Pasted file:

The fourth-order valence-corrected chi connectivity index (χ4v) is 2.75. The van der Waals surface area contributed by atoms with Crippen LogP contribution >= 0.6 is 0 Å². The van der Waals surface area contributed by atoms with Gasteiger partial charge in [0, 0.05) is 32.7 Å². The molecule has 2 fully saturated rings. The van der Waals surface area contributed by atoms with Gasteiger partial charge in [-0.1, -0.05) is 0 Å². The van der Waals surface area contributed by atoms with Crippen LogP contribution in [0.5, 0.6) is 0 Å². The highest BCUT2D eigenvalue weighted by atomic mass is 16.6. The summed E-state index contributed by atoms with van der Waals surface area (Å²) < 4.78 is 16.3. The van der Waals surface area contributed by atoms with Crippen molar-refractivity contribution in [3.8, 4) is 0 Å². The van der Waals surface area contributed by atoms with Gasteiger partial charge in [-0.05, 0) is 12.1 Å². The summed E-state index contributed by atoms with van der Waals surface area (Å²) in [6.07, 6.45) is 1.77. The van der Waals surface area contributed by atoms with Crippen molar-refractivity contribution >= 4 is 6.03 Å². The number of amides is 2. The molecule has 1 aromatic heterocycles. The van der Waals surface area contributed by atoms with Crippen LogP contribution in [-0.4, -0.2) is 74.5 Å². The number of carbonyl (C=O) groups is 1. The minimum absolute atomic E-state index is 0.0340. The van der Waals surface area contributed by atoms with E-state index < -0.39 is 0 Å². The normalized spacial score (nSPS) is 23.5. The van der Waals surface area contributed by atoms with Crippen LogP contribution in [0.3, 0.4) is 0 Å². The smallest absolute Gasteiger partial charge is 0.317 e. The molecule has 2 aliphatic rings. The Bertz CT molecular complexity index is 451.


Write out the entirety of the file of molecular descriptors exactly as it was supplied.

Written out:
The fourth-order valence-corrected chi connectivity index (χ4v) is 2.75. The van der Waals surface area contributed by atoms with Crippen LogP contribution >= 0.6 is 0 Å². The van der Waals surface area contributed by atoms with Gasteiger partial charge in [0, 0.05) is 32.7 Å². The molecule has 2 fully saturated rings. The van der Waals surface area contributed by atoms with Gasteiger partial charge in [-0.1, -0.05) is 0 Å². The van der Waals surface area contributed by atoms with Crippen LogP contribution in [0.5, 0.6) is 0 Å². The highest BCUT2D eigenvalue weighted by atomic mass is 16.6. The summed E-state index contributed by atoms with van der Waals surface area (Å²) < 4.78 is 16.3. The van der Waals surface area contributed by atoms with Crippen molar-refractivity contribution in [3.8, 4) is 0 Å². The van der Waals surface area contributed by atoms with Gasteiger partial charge in [-0.05, 0) is 12.1 Å². The summed E-state index contributed by atoms with van der Waals surface area (Å²) in [6.07, 6.45) is 1.77. The van der Waals surface area contributed by atoms with Crippen molar-refractivity contribution >= 4 is 6.03 Å². The number of amides is 2. The molecule has 1 aromatic heterocycles. The van der Waals surface area contributed by atoms with Crippen LogP contribution in [-0.4, -0.2) is 74.5 Å². The number of carbonyl (C=O) groups is 1. The minimum absolute atomic E-state index is 0.0340. The van der Waals surface area contributed by atoms with E-state index < -0.39 is 0 Å². The normalized spacial score (nSPS) is 23.5. The van der Waals surface area contributed by atoms with Crippen LogP contribution in [0.3, 0.4) is 0 Å². The smallest absolute Gasteiger partial charge is 0.317 e. The molecule has 2 aliphatic rings. The Bertz CT molecular complexity index is 451.